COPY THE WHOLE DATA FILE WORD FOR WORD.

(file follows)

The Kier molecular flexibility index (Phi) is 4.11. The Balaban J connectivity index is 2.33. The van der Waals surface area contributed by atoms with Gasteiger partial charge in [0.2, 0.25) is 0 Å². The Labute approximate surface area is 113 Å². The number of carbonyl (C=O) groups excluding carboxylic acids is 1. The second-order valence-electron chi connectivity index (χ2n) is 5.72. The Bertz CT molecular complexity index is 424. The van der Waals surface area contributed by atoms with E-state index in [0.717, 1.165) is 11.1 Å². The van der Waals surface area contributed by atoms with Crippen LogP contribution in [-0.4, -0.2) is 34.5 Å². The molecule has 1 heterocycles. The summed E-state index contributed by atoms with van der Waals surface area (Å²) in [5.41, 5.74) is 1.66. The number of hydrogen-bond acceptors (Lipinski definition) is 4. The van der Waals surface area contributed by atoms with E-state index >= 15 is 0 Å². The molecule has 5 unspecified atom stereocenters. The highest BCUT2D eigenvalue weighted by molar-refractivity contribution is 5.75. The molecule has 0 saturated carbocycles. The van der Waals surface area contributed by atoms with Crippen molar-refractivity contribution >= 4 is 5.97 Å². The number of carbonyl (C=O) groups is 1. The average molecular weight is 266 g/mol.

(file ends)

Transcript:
The Kier molecular flexibility index (Phi) is 4.11. The Balaban J connectivity index is 2.33. The van der Waals surface area contributed by atoms with Gasteiger partial charge in [0.2, 0.25) is 0 Å². The Labute approximate surface area is 113 Å². The number of carbonyl (C=O) groups excluding carboxylic acids is 1. The second-order valence-electron chi connectivity index (χ2n) is 5.72. The Bertz CT molecular complexity index is 424. The van der Waals surface area contributed by atoms with E-state index in [0.717, 1.165) is 11.1 Å². The van der Waals surface area contributed by atoms with Crippen LogP contribution in [-0.4, -0.2) is 34.5 Å². The molecule has 1 heterocycles. The summed E-state index contributed by atoms with van der Waals surface area (Å²) in [5.41, 5.74) is 1.66. The number of hydrogen-bond acceptors (Lipinski definition) is 4. The van der Waals surface area contributed by atoms with E-state index >= 15 is 0 Å². The molecule has 5 unspecified atom stereocenters. The highest BCUT2D eigenvalue weighted by molar-refractivity contribution is 5.75. The molecule has 0 saturated carbocycles. The van der Waals surface area contributed by atoms with Crippen molar-refractivity contribution >= 4 is 5.97 Å². The number of carbonyl (C=O) groups is 1. The average molecular weight is 266 g/mol.